Barranquilla’s carnival does not start until February 14, but that hasn’t stopped locals from beginning the annual celebration almost a month early with a series of pre-carnival activities.
The first official pre-carnival event was held on Saturday and the annual Carnival marathon was held on Sunday, but that’s not it.
While the annual carnival –the second largest in the world after Rio de Janeiro –already has a full schedule of parades and concerts, the pre-carnival agenda is possible more extensive. It most certainly lasts a lot longer than the actual carnival.
Saturday’s inauguration of the carnival consisted of the formal presentation of the festivities of the coming five weeks.
The first proper celebration will be held on Friday when the city dedicates an evening to the beauty queens and orchestras that will be taking part in the carnival.
On Sunday, the children’s Carnival King and Queen will be crowned.
The real King Carnival will be crowned on Friday, January 30. The Carnival Queen will be elected and crowned on February 12, only two days before the formal beginning of the carnival.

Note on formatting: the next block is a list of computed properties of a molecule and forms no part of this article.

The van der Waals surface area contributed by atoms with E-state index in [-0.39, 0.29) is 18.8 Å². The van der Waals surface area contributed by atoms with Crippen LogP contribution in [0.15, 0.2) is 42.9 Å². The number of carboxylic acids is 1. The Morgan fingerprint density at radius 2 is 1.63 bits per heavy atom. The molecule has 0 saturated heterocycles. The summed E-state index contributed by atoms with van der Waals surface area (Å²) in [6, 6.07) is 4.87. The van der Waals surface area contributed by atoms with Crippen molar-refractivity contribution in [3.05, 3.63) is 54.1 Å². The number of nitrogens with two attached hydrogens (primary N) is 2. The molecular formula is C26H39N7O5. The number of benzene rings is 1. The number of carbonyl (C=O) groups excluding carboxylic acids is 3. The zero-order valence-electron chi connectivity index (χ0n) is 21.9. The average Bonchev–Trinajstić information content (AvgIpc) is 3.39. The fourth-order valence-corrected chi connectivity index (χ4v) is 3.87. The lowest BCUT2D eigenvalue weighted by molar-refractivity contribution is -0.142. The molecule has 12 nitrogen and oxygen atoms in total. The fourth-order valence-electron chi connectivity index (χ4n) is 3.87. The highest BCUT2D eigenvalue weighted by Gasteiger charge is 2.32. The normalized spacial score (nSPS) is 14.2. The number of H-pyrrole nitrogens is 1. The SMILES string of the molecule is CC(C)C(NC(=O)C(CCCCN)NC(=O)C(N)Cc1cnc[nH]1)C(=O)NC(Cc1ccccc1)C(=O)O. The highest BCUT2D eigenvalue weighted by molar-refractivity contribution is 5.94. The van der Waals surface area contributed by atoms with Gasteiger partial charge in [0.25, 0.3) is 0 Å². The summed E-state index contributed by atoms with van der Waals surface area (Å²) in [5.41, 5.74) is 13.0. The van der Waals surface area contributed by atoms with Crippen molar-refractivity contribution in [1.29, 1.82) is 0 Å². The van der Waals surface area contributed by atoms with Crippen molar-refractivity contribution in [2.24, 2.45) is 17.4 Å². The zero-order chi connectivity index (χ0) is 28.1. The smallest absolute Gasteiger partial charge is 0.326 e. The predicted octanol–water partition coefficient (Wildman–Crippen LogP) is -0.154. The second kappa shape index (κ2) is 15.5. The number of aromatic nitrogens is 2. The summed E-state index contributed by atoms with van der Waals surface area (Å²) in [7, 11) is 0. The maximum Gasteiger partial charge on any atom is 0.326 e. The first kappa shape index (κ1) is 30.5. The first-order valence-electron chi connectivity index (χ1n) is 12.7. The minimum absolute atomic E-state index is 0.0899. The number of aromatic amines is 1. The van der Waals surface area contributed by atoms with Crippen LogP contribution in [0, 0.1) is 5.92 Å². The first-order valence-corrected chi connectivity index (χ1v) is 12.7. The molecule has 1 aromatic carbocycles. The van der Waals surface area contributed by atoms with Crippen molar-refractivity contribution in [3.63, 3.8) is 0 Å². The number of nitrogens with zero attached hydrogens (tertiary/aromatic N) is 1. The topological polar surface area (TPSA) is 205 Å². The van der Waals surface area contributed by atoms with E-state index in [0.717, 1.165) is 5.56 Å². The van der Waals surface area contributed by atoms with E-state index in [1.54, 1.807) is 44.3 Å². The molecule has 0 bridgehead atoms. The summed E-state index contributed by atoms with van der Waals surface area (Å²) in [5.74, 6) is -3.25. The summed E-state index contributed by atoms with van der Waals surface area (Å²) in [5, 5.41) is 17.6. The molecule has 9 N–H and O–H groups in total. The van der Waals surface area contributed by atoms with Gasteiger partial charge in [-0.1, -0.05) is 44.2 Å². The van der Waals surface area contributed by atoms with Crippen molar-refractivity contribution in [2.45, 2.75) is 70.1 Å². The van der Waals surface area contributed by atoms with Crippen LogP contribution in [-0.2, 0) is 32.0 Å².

The real carnival, Barranquilla’s cultural highlight of the year, will be held from February 14 until February 17.
According to the festival organizers, the Barranquilla carnival has a history that originates in Spain, the ancient colonizer of Colombia and its Caribbean coast.
The first carnival as it is known today kicked off more than a century ago after centuries of informal carnival festivities. Since its inception, the carnival has become such an important part of Colombia’s Caribbean culture that the United Nations proclaimed it an Intangible Cultural Heritage of Humanity in 2003.